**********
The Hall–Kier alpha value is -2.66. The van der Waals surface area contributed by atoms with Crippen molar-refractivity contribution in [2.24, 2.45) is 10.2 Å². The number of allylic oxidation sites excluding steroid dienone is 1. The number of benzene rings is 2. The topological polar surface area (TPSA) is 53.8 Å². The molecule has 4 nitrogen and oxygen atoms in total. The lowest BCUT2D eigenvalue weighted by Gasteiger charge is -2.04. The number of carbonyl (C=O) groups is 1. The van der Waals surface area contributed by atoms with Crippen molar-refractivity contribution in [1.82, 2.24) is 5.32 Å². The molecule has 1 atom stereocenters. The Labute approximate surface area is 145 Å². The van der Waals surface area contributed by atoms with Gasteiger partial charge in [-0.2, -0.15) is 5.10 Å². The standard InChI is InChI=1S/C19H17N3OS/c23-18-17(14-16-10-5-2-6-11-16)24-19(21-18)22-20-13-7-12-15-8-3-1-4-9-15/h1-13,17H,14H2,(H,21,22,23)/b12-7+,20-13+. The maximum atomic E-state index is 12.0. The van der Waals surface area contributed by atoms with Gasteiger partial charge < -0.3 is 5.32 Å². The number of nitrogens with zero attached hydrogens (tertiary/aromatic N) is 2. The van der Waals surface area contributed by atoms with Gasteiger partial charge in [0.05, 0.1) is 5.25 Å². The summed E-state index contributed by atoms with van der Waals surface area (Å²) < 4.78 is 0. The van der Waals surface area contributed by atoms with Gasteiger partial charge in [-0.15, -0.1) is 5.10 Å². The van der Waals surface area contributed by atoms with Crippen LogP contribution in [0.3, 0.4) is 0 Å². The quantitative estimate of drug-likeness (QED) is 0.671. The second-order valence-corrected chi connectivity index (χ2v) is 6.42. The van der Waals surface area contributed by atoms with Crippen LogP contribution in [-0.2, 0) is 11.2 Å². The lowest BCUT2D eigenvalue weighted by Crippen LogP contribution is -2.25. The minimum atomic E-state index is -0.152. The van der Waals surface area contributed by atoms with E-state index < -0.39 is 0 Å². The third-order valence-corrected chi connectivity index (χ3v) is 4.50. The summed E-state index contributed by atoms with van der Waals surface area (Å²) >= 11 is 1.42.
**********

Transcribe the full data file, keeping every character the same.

The Hall–Kier alpha value is -2.66. The van der Waals surface area contributed by atoms with Crippen molar-refractivity contribution in [2.24, 2.45) is 10.2 Å². The number of allylic oxidation sites excluding steroid dienone is 1. The number of benzene rings is 2. The topological polar surface area (TPSA) is 53.8 Å². The molecule has 4 nitrogen and oxygen atoms in total. The lowest BCUT2D eigenvalue weighted by Gasteiger charge is -2.04. The number of carbonyl (C=O) groups is 1. The van der Waals surface area contributed by atoms with Crippen molar-refractivity contribution in [1.82, 2.24) is 5.32 Å². The molecule has 1 atom stereocenters. The Labute approximate surface area is 145 Å². The van der Waals surface area contributed by atoms with Gasteiger partial charge in [-0.2, -0.15) is 5.10 Å². The standard InChI is InChI=1S/C19H17N3OS/c23-18-17(14-16-10-5-2-6-11-16)24-19(21-18)22-20-13-7-12-15-8-3-1-4-9-15/h1-13,17H,14H2,(H,21,22,23)/b12-7+,20-13+. The maximum atomic E-state index is 12.0. The van der Waals surface area contributed by atoms with Gasteiger partial charge < -0.3 is 5.32 Å². The number of nitrogens with zero attached hydrogens (tertiary/aromatic N) is 2. The van der Waals surface area contributed by atoms with Gasteiger partial charge in [0.05, 0.1) is 5.25 Å². The summed E-state index contributed by atoms with van der Waals surface area (Å²) < 4.78 is 0. The van der Waals surface area contributed by atoms with Gasteiger partial charge in [-0.15, -0.1) is 5.10 Å². The van der Waals surface area contributed by atoms with Crippen LogP contribution in [0.3, 0.4) is 0 Å². The quantitative estimate of drug-likeness (QED) is 0.671. The second-order valence-corrected chi connectivity index (χ2v) is 6.42. The van der Waals surface area contributed by atoms with Crippen LogP contribution in [-0.2, 0) is 11.2 Å². The lowest BCUT2D eigenvalue weighted by Crippen LogP contribution is -2.25. The minimum atomic E-state index is -0.152. The van der Waals surface area contributed by atoms with E-state index < -0.39 is 0 Å². The third-order valence-corrected chi connectivity index (χ3v) is 4.50. The summed E-state index contributed by atoms with van der Waals surface area (Å²) >= 11 is 1.42.